What do the cards have in store? In the case of the Pasta Tarot, the answer is, very clearly, carbs.
Created by Rob Truglia and Jeff Petriello, the Pasta Tarot — published by Penguin Random House in 2022 after first being self-published — is a celebration of the beloved primo piatto (the first course of a traditional Italian meal). And with its jubilant and colorful illustrations, the tarot deck is nearly as appetizing as pasta itself.
While classic pasta shapes like spaghetti and rigatoni are of course featured, the deck primarily features deep cuts, surfacing pasta shapes you might not have ever encountered in an American grocery store — like mafalde, sopressini or pansotti.
“Pasta is an analogue for food — and food is beautiful, powerful force of community and shared experience. Growing up, every single event, my grandmother or my aunts — a lot of like unrecognized female labor — was put into creating these beautiful meals that would bring us together. Pasta is a symbol of connection between people. And that is what the tarot is to me as well,” Petriello says.
How the Pasta Tarot was born
Petriello, a game designer, first encountered Truglia through the creator’s “pasta aura” readings. In both in-person and virtual events, Truglia would ask people questions about their personality, survey their style and “tell them what pasta shape they were,” Petriello says.
“You’re rigatoni because everybody likes you. You’re fusilli because you’re kind of crazy. You’re campanelle because you’re elegant and graceful,” he says.
Petriello, who has been reading tarot since he was a teenager, said Truglia “reading metaphysical qualities” into pasta shapes gave him a spark of inspiration.
“If all of these shapes had their own qualities and vibe, that’s just like the tarot cards. They have their own qualities and vibe,” he says.
Petriello approached Truglia for the project, and they collaborated with illustrator Lindsay Mound. “I was the source of knowledge for tarot, he was the source of knowledge for pasta, and our illustrator brought those designs to life,” he says.
The ingredients of the Pasta Tarot
Speaking to TODAY.com, Petriello says assigning a pasta shape to each card was the hardest part.
Tarot decks are traditionally separated into four suits and a trump suit. The Pasta Tarot subdivides types of pasta into each suit.
Cups, the suite of emotion, are ripiena (stuffed pasta). “They’re things to be filled, with our hopes and dreams,” Petriello says.
Swords, the suite of logic, are lunga (long pasta) because it is “long like our thoughts.” Wands are corto (short pasta) because you can “hold them in your hands” like wands.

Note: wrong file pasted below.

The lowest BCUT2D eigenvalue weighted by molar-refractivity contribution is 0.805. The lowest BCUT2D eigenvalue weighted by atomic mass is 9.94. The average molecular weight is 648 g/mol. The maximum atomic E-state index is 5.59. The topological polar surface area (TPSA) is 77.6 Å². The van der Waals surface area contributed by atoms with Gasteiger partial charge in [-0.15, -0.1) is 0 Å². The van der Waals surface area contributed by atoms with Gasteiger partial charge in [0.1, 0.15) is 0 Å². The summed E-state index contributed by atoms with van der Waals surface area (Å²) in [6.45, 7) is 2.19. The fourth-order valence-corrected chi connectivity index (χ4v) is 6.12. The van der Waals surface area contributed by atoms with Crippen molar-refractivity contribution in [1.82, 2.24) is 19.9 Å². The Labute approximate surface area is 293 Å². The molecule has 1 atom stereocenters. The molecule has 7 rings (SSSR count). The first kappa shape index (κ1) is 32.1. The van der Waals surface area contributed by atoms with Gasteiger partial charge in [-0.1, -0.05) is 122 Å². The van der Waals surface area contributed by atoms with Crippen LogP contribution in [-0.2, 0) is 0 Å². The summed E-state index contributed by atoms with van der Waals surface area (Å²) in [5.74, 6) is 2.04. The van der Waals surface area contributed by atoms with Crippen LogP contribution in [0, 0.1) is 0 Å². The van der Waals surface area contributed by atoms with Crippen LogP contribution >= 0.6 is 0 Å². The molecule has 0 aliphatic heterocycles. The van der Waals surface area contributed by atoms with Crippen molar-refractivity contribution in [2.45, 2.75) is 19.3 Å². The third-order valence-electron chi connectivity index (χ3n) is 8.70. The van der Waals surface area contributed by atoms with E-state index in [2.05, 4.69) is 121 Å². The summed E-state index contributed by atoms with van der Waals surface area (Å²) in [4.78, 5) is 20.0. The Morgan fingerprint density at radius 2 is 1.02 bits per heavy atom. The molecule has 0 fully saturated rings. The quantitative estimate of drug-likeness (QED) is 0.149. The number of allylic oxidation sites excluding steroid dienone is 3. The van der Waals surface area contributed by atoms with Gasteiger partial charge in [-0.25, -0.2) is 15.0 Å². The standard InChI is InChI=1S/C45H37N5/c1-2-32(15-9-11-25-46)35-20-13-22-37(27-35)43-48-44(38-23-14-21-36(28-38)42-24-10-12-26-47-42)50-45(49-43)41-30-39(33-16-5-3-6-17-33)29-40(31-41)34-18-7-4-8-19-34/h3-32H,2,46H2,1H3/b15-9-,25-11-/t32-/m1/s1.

Pentacles, the earthy suit, is given minuta (tiny pasta). “They felt like little coins in your pocket. You can have a bunch of them and rattle around in the box,” he says.
Each illustration cleverly combines food and intellect, forged through conversation.
For example, Truglia asked Petriello if there was a card that “brings everyone together,” because that’s his meaning for lasagna. Petriello thought of the Three of Cups, his version of the “girl’s night out card.” The result? Three women dancing atop a lasagna.
The Eight of Lunga, or Swords, is a card of self-imposed entrapment. The woman has capellini (angel hair pasta) around her neck — easily broken.
“Every single one of these cards, there is so much packed into each of them that’s actually quite useful for pulling out meaning. We’ve put a lot of care time and thought it is extremely rooted in decks that have come before it,” Petriello says.
A queer, Italian American utopia
Petriello explains that the tarot’s origins go back to Italy, where it was first used as a card game — fitting for a pasta-themed deck.
“Most players of the tarot these days use it as a guide for intuition or a way to connect with their spirituality or just as a reflective tool to ask questions about their own lives or the lives of others.”
With the Pasta Tarot, the co-creators — who are both queer Italian Americans from the tristate area — are adding another layer to the tarot’s long history.
With the illustrations, they found freedom to play with their identity. The deck is teeming with references to Italian and Italian American culture, but with a queer bent. For example, the Hierophant major arcana card has been changed to the Pope; the couple he is blessing is queer.
“When we actually like stepped back and looked at it when it’s finished, we had realized that we had created worlds that we would want to live in. A utopia (without) the prejudice that we face in our own community,” Petriollo says.
Both Petriello and Truglia embedded themselves into the deck. Truglia is the Queen of Corta, where his drag queen persona — Issa Mia Mario — gets the spotlight. Petriello is the King of Corta.
The Ten of Cups, a card of family happiness, is rendered as a joyous beach day, and is from Petriello’s experiences growing up.
“That’s the Cape May Lighthouse, where I grew up going with my family on summer vacation. It’s a testament to my family.”